14. The Need for Early Mental Health Intervention to Strengthen Resilience in Street-involved Youth

It is widely known that mental health challenges are common in youth who are street-involved. In keeping with the well-documented mental health profile of street youth, our research indicates that these youth have very high levels of mental health challenges, including depression, hopelessness, and self-harm, as well as issues with substance use. Further findings highlight the clear relationship between the stress of homelessness (e.g. being without a home and money, feeling unsafe, etc.) and emotional distress, such as depression and suicide. There is clearly an urgent need for evidence-based approaches to address the severe and complex mental health problems of homeless youth. It is also important, when building therapeutic programs, to take into account that youth tend to experience both overwhelming despair and, at the same time, hope for a better future. Effective approaches, such as those that focus on developing skills to build relationships, manage distress and strengthen motivation, can disrupt a negative spiral, while at the same time validating and providing skills to support positive choices and behaviours.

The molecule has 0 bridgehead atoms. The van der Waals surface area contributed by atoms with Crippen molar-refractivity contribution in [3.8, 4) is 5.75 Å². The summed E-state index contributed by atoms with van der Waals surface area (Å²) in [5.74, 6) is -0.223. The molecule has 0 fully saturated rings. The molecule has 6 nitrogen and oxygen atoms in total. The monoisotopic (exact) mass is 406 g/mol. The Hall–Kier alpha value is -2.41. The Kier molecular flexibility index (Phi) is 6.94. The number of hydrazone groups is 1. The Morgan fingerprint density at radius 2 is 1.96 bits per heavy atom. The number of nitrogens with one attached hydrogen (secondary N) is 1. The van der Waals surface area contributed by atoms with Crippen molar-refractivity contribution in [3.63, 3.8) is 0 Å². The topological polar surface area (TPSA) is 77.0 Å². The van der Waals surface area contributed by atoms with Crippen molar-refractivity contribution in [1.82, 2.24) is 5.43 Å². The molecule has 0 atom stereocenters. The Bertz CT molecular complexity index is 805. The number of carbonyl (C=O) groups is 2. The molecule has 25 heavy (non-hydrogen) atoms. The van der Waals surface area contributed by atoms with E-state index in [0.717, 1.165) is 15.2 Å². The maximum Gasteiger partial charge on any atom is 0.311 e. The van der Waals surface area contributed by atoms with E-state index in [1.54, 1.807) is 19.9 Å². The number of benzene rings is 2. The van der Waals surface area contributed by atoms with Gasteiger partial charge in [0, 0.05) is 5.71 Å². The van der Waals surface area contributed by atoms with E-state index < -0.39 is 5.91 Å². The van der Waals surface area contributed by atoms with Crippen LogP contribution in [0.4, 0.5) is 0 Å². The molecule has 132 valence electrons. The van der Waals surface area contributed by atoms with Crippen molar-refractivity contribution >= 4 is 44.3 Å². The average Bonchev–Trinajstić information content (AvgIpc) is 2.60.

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Gaetz, Stephen
O’Grady, Bill
Buccieri, Kristy
Karabanow, Jeff
Marsolais, Allyson
Publication Date: 
Canadian Observatory On Homelessness